American Journal of Drug and Alcohol Abuse 2011;37(5):367-375. [doi: 10.3109/00952990.2011.597280]
Mei-Chen Hu, PhD, Martina Pavlicova, PhD, Edward V. Nunes, MD (all from Columbia University, GNY Node).
In clinical trials of behavioral health interventions, outcome variables often take the form of counts, such as days using substances or episodes of unprotected sex. Classically, count data follow a Poisson distribution; however, in practice such data often display greater heterogeneity in the form of excess zeros (zero-inflation) or greater spread in the values (overdispersion) or both. Greater sample heterogeneity may be especially common in community-based effectiveness trials, where broad eligibility criteria are implemented to achieve a generalizable sample. This article reviews the characteristics of Poisson model and the related models that have been developed to handle overdispersion (negative binomial (NB) model) or zero-inflation (zero-inflated Poisson (ZIP) and Poisson hurdle (PH) models) or both (zero-inflated negative binomial (ZINB) and negative binomial hurdle (NBH) models). All six models were used to model the effect of an HIV-risk reduction intervention on the count of unprotected sexual occasions (USOs), using data from a previously completed clinical trial among female patients (N = 515) participating in community-based substance abuse treatment (National Drug Abuse Treatment Clinical Trials Network protocol CTN-0015). Goodness of fit and the estimates of treatment effect derived from each model were compared. Results found that the ZINB model provided the best fit, yielding a medium-sized effect of intervention.
Conclusions: This article illustrates the consequences of applying models with different distribution assumptions on the data. Taken together, the data suggest the importance for any given data set of finding the most appropriate model for outcome data in order to arrive at the most accurate estimate of the effect of a treatment intervention. If a model used does not closely fit the shape of the data distribution, the estimate of the effect of the intervention may be biased, either over- or underestimating the intervention effect. Investigators designing clinical trials should be encouraged to hypothesize in advance the distribution of the outcome counts based on their knowledge of the population and the intervention being tested, as well as prior data. (Article (Peer-Reviewed), PDF, English, 2011)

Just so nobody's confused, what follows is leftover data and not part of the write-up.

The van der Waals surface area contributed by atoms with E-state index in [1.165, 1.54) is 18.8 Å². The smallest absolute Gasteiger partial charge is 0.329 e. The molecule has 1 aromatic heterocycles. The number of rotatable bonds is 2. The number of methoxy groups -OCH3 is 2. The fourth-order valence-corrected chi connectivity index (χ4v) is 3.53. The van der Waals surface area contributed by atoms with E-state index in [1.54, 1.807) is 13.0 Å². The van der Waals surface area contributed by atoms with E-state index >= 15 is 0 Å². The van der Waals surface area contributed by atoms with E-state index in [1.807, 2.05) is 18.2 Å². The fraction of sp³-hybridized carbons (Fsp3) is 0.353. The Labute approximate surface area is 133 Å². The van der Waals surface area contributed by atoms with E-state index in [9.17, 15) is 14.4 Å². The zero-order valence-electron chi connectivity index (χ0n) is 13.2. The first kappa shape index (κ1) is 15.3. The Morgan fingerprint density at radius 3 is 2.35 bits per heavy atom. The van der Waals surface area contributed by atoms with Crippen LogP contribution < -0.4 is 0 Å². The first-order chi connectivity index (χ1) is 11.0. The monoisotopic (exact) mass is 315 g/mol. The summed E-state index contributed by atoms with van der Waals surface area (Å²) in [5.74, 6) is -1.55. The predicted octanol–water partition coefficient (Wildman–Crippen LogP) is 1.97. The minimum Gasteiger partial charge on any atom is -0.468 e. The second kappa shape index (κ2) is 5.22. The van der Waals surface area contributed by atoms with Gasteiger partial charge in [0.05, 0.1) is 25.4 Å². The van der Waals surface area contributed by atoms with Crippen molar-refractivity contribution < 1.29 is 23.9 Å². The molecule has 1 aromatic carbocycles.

Keywords: CTN platform/ancillary study | CTN protocol development | HIV/AIDS | Outcomes evaluation | Research design | Sexual risk behavior | Sexually transmitted diseases | Statistical models | Women | American Journal of Drug and Alcohol Abuse (journal)
Document No: 733, PMID: 21854279, PMCID: PMC3238139 (available 9/1/2012).
Submitted by CTN Dissemination Librarians, 8/23/2011.